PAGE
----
"They come in France because they know that infrastructure is first-rate and that people are working very well in France, especially engineers," says Marchand. "We are probably one of the two or three countries in the world with the best engineers. And so in terms of technology, France is still a country that is taken very seriously by the American executives."
Some of those American executives savor the French approach to work. Katherine Melchior Ray left behind her job as a senior manager at Nike in the United States, and came to France to work in the French fashion industry. Her job is just as high-powered, but now that she's in France, she no longer works weekends, and vacation has taken on a whole new meaning.
"I don't check in, I don't check my e-mail. I don't call on the phone and no one expects me to," says Ray. "You really go on vacation."
France is still one of the world's five largest economies. When the French work, their productivity per hour is among the highest in the world, even better than in the United States. Problem is, French workers are on the job an average of 300 hours less per year than their American counterparts, so French economic growth lags far behind the United States.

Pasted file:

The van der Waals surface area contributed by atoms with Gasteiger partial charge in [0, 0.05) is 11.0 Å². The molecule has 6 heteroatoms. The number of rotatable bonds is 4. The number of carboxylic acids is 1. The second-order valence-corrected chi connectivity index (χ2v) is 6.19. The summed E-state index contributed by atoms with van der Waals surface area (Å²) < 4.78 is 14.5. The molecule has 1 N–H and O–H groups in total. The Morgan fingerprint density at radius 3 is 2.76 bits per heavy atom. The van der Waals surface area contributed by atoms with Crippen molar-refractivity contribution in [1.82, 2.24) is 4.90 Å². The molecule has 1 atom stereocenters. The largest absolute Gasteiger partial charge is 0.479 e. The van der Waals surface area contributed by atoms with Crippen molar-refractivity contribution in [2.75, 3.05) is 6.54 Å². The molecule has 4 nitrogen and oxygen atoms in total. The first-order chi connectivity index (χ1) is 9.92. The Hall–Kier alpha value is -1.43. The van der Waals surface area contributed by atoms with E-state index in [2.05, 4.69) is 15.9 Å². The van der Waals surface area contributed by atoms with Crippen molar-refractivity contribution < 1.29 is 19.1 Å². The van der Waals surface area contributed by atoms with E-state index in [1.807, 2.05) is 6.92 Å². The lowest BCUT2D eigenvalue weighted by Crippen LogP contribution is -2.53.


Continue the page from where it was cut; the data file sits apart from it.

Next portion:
"People understand very well that the French system will not survive long if it's not reformed," says Marchand. "People have to work more; for years people thought that they could work less and earn more, which is -- absurd."
Marchand says other countries in Europe are already moving in the other direction, increasing the work week without raising salaries. And France has made some minor reforms in its 35-hour work week, to allow some paid overtime. It's a question of economic survival.
"Germans are showing us the way. Germany companies are saying to their employees, 'OK, you renounce the 35-hour week or we take your jobs and we send them to Hungary, Poland, if not China," says Marchand.
"So there should be huge political support then to change it," says Logan.
"There is not a huge political support to change it," says Marchand. "It's seen as a sort of entitlement now."
So no French politician would even dare to suggest fundamental reform, like trimming those guaranteed five weeks of vacation. And Ray has been won over. She's talked herself into the idea that the French way of working – rather, not working - translates into good economic sense.
"People came back and it was like everyone had had 10 shots of espresso, they were just ready to go," says Ray. "They were like Eveready bunnies, everyone was going together and there was a team work that was inspiring."
Ray says she also takes her five weeks of vacation: "It feels great."